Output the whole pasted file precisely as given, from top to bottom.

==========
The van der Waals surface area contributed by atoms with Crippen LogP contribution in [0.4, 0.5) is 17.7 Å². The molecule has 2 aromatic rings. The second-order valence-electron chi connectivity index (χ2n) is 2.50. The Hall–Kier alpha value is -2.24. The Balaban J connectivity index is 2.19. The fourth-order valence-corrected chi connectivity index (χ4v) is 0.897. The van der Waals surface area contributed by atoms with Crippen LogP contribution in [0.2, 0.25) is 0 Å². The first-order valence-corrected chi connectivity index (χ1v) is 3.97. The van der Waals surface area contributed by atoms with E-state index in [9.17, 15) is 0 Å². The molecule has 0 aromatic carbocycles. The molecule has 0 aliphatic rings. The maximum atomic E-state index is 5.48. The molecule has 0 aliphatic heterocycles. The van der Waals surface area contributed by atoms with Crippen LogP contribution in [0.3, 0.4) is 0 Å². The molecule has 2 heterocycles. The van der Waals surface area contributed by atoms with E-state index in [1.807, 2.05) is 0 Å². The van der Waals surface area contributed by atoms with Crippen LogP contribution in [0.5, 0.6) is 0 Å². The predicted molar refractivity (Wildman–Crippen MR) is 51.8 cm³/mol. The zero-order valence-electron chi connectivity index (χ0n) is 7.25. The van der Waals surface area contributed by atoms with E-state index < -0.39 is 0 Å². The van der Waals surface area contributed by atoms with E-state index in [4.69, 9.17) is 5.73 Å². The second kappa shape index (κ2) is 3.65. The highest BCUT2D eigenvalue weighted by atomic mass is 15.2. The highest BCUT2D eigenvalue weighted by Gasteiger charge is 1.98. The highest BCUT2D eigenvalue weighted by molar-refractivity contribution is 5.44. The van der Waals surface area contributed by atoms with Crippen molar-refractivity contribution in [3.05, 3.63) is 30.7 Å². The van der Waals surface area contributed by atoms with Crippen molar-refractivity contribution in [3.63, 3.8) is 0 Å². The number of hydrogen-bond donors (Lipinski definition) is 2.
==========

The van der Waals surface area contributed by atoms with Crippen LogP contribution in [0.4, 0.5) is 17.7 Å². The molecule has 2 aromatic rings. The second-order valence-electron chi connectivity index (χ2n) is 2.50. The Hall–Kier alpha value is -2.24. The Balaban J connectivity index is 2.19. The fourth-order valence-corrected chi connectivity index (χ4v) is 0.897. The van der Waals surface area contributed by atoms with Crippen LogP contribution in [0.2, 0.25) is 0 Å². The first-order valence-corrected chi connectivity index (χ1v) is 3.97. The van der Waals surface area contributed by atoms with E-state index in [9.17, 15) is 0 Å². The molecule has 0 aromatic carbocycles. The molecule has 0 aliphatic rings. The maximum atomic E-state index is 5.48. The molecule has 0 aliphatic heterocycles. The van der Waals surface area contributed by atoms with Crippen LogP contribution in [0.3, 0.4) is 0 Å². The molecule has 2 heterocycles. The van der Waals surface area contributed by atoms with E-state index in [1.807, 2.05) is 0 Å². The van der Waals surface area contributed by atoms with Crippen LogP contribution in [0.5, 0.6) is 0 Å². The predicted molar refractivity (Wildman–Crippen MR) is 51.8 cm³/mol. The zero-order valence-electron chi connectivity index (χ0n) is 7.25. The van der Waals surface area contributed by atoms with E-state index < -0.39 is 0 Å². The van der Waals surface area contributed by atoms with E-state index in [4.69, 9.17) is 5.73 Å². The second kappa shape index (κ2) is 3.65. The highest BCUT2D eigenvalue weighted by atomic mass is 15.2. The highest BCUT2D eigenvalue weighted by Gasteiger charge is 1.98. The highest BCUT2D eigenvalue weighted by molar-refractivity contribution is 5.44. The van der Waals surface area contributed by atoms with Crippen molar-refractivity contribution in [3.05, 3.63) is 30.7 Å². The van der Waals surface area contributed by atoms with Crippen molar-refractivity contribution in [3.63, 3.8) is 0 Å². The number of hydrogen-bond donors (Lipinski definition) is 2.